I am skeptical that vehicle emissions programs like Maryland's VEIP are a net win overall.

  • You generate emissions by driving there in the first place, and idling while you wait your turn.
  • Almost all newer cars will pass.
  • If your car fails for whatever reason, you get a waiver once your repair bills exceed a certain amount ($450 in Maryland) -- thus, many cars that fail may never be fully repaired.

The website claims the program makes a (significant) contribution:

By having your vehicle tested, you're playing an important part in Maryland's successful and ongoing efforts to clean our air and water, creating a healthier Maryland for all of us.

What I'm looking for is a cost-benefit analysis: quantify the emissions reductions from cars that failed and are actually repaired, net of additional emissions from additional driving and idling for the test itself.

  • 1
    I was talking to an air quality engineering professor a few days ago and this question came up. Her opinion, as I understood it, was that in general it's probably not helpful, but that cash incentives to retire old and severely polluting vehicles were very effective. But the tests help identify those vehicles. Would be good to find data. Jul 3, 2017 at 18:06
  • 3
    Why would a rational person (granted that there are irrational people in the world) idle while waiting their turn?
    – jamesqf
    Jul 3, 2017 at 18:19
  • 5
    @jamesqf because it's 100 degrees outside and I want to run the air conditioner
    – DavePhD
    Jul 3, 2017 at 19:54
  • 2
    Also, if you have a serial line, the car needs to move forward frequently. One car pulls in to be tested and all the cars behind move up one space. States like Pennsylvania combine the mechanical and emissions test, avoiding that particular problem. The larger problem though is that as written, this question has no notable claim. It's basically the asker's opinion (which may match the objective truth; it's a reasonable opinion).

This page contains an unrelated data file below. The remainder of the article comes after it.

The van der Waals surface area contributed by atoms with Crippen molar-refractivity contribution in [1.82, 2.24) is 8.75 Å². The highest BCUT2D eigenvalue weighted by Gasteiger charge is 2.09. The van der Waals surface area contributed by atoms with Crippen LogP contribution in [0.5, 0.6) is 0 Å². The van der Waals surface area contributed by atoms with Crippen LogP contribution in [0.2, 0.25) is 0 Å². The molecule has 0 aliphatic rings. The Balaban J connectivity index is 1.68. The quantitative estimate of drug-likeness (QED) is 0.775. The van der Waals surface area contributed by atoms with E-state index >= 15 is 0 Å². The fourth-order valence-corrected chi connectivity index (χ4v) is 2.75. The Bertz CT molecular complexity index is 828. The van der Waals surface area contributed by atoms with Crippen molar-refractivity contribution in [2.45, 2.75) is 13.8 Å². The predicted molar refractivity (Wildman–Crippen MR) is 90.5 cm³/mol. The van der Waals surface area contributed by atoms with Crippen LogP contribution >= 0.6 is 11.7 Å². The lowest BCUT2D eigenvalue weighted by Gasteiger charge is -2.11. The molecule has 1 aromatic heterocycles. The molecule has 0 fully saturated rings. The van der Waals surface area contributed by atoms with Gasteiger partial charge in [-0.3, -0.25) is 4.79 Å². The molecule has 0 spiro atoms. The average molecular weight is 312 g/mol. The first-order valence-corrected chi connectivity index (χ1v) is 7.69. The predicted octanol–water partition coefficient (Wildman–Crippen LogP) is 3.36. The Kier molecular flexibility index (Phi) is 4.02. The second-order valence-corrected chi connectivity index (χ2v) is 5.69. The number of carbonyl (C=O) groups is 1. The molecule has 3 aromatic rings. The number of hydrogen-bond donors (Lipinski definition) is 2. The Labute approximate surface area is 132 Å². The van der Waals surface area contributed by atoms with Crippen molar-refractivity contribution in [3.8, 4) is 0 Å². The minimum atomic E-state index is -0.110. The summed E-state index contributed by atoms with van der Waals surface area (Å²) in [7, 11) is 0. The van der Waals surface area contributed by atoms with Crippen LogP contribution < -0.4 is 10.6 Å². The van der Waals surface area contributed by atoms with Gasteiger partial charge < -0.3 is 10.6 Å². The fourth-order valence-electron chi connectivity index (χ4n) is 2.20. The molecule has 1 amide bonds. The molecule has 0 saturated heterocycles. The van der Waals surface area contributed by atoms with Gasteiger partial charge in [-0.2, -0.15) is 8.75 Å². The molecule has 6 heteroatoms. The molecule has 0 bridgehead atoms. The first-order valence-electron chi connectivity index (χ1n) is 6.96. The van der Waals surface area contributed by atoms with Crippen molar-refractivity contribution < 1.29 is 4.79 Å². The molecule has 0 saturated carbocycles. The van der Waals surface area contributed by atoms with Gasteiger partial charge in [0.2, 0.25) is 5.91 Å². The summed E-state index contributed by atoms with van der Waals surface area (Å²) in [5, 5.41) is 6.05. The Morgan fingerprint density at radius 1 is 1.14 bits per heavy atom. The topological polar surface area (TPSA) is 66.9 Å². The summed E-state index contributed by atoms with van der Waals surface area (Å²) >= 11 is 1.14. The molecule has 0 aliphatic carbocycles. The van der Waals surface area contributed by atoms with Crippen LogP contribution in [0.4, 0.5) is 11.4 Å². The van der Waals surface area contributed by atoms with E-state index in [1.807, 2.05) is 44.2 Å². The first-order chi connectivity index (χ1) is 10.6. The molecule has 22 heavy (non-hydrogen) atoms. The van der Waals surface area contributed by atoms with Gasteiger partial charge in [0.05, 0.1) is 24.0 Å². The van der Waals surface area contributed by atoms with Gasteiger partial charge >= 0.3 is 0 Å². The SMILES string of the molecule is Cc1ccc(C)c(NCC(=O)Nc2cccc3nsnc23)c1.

– Brythan
    Jul 3, 2017 at 20:23
  • 4
    In order to answer the question, you can't merely count the number of people caught, but you have to postulate how many would pollute if there were no such law - or do you mean to compare it against other legal systems? In Australian states, the inspection system is decentralised and privatised.
    – Oddthinking
    Jul 4, 2017 at 8:01

1 Answer 1


This is an incredibly complicated topic, and research regarding I/M (Inspection & Maintenance) programs goes back decades. Despite volumes of publications (and entire books) on the topic, there is still no clear answer. This is partly due to each state having different requirements, implementation styles, efficacy of inspections, waiver limits, etc., etc. It is too simplistic to think that we can just take "cost of excess emissions prevented" - "cost of I/M program"

You may be interested to know that the EPA Office of Inspector General is planning to inspect EPA's program of oversight into these state-lead programs.

As to the source you posted, it was an analysis done in the late 80's by an economics professor, and much of the data for costs was based on surveys, and the only benefits calculated were for CO and Hydrocarbon reductions. This limits the analysis, as other sources include benefits of reduced accidents due to faulty equipment, as well as NOx and SOx reductions. We also have a very different view of how to calculate benefits today.

One reasonable way to look at the problem is, "were I/M programs reasonable when they were implemented?" This EPA document from 1976 certainly defends that position.

I wish I could be more helpful, but the reality is that there are armies of people looking into this issue, and there is still no resounding consensus. Cars are no doubt cleaner now than they were decade ago, when these programs began. This is likely due, in part, to I/M programs, but that is a difficult claim to "prove". I think we should support more rigorous cost-benefit analyses, especially studies that include the myriad and tangential benefits that I/M programs provide (continued pressure to make cars cleaner, for one), while admitting their limitations (Better I/M may have been able to prevent Diesel cars from emitting massive amounts of pollution in the US).

I hope that was at least helpful.

You must log in to answer this question.

Not the answer you're looking for? Browse other questions tagged .